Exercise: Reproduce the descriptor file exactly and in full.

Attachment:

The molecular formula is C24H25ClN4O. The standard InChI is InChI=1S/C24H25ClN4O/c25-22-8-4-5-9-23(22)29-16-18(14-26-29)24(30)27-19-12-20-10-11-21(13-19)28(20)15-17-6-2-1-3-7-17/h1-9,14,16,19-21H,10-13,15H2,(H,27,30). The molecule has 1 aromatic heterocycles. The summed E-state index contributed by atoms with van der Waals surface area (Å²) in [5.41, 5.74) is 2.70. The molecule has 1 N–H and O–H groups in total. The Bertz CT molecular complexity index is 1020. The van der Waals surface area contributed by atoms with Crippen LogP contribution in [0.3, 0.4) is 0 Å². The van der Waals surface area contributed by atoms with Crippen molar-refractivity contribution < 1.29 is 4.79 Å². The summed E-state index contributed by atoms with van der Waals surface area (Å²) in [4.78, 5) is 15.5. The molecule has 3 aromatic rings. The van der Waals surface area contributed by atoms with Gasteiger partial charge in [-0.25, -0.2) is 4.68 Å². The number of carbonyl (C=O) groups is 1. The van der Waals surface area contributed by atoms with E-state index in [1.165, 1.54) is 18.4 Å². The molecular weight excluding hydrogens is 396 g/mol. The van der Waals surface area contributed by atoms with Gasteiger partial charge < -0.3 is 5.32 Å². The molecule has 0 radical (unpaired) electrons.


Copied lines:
The molecular formula is C24H25ClN4O. The standard InChI is InChI=1S/C24H25ClN4O/c25-22-8-4-5-9-23(22)29-16-18(14-26-29)24(30)27-19-12-20-10-11-21(13-19)28(20)15-17-6-2-1-3-7-17/h1-9,14,16,19-21H,10-13,15H2,(H,27,30). The molecule has 1 aromatic heterocycles. The summed E-state index contributed by atoms with van der Waals surface area (Å²) in [5.41, 5.74) is 2.70. The molecule has 1 N–H and O–H groups in total. The Bertz CT molecular complexity index is 1020. The van der Waals surface area contributed by atoms with Crippen LogP contribution in [0.3, 0.4) is 0 Å². The van der Waals surface area contributed by atoms with Crippen molar-refractivity contribution < 1.29 is 4.79 Å². The summed E-state index contributed by atoms with van der Waals surface area (Å²) in [4.78, 5) is 15.5. The molecule has 3 aromatic rings. The van der Waals surface area contributed by atoms with Gasteiger partial charge in [-0.25, -0.2) is 4.68 Å². The number of carbonyl (C=O) groups is 1. The van der Waals surface area contributed by atoms with E-state index in [1.165, 1.54) is 18.4 Å². The molecular weight excluding hydrogens is 396 g/mol. The van der Waals surface area contributed by atoms with Gasteiger partial charge < -0.3 is 5.32 Å². The molecule has 0 radical (unpaired) electrons.